Last updated July 2020
Investigator Russell Boles
Is a state permit needed for banding?
Yes, the statute includes capture.
Permit application forms
- Online application Form (must register first)
- Renewal – same form
- Threatened and Endangered – same form
- Salvage – same form
Anyone wishing to collect biological or geological materials, or air or water samples, or install research equipment on State Park or Designated State Natural Area land must obtain a scientific research and collecting permit from the Resource Management Division. If the collections are to include animals, or if any one wishes to collect on a Wildlife Management Area, a separate permit must be obtained from the Tennessee Wildlife Resources Agency.
Check permit conditions. Even if not expressly required to do so, you should always contact the manager of that particular state land unit or with the owner of private land before your arrival. You want to be aware of the hunting seasons, and, of course want to be sure that your activities will not interfere with the activities of that park, wildlife management area, or other state land unit, and that your activities will not adversely affect public use of the land or with the activities of private landowners.
Tennesse Code Annotated (Statute)
70-2-213. Permits for scientific purposes — Reports required — Penalty for violation. —
(a) The executive director has the power, at the executive director’s discretion, to grant permission, under the executive director’s seal, to any reliable person to take, capture and transport in Tennessee, wild birds, and nests and eggs of wild birds, and wild animals and fish, when taken and used for purely scientific purposes. The permit so issued shall continue in force for one (1) year after the date of issue and shall specify the number of any species to be taken under the permit.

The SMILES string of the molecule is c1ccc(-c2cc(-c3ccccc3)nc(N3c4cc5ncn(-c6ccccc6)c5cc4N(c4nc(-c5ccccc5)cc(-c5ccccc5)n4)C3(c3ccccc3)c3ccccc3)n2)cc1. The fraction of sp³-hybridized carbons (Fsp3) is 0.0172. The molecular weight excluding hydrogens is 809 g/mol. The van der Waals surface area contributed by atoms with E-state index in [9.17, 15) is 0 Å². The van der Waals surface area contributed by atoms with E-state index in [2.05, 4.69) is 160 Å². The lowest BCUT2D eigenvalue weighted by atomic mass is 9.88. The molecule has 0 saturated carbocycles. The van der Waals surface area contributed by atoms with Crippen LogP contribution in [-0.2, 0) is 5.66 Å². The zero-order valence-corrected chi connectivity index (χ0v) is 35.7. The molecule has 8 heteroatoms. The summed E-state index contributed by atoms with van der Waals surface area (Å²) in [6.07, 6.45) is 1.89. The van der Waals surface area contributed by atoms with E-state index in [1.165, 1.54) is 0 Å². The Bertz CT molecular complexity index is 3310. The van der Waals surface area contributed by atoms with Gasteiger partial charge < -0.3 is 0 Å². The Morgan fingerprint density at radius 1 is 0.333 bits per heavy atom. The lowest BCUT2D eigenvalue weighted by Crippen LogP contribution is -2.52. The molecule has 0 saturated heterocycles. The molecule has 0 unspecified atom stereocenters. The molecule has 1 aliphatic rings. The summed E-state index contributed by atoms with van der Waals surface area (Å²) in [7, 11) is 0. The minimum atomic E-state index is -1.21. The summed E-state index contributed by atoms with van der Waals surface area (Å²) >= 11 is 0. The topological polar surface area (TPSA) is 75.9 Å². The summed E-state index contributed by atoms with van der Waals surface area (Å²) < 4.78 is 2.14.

(b) Each person receiving a permit under the provisions of this section shall report to the wildlife resources agency on blanks furnished by it, at or before the expiration of such permit, the number and disposition of the collections made under the permit.
(c) Any person taking any wildlife in violation of the provisions of this section, or of the permit held by that person, shall be, upon conviction, fined not less than twenty-five dollars ($25.00) nor more than one hundred dollars ($100) and the permit held by that person shall become void.
Tennessee state endangered species
TN Administrative Code Chapter 1660-01-32-02. Threatened and Endangered Species List and Rules.
Bachman’s Sparrow (Peucaea aestivalis)
Henslow’s Sparrow (Ammodramus henslowii)
Golden-winged Warbler (Vermivora chrysoptera)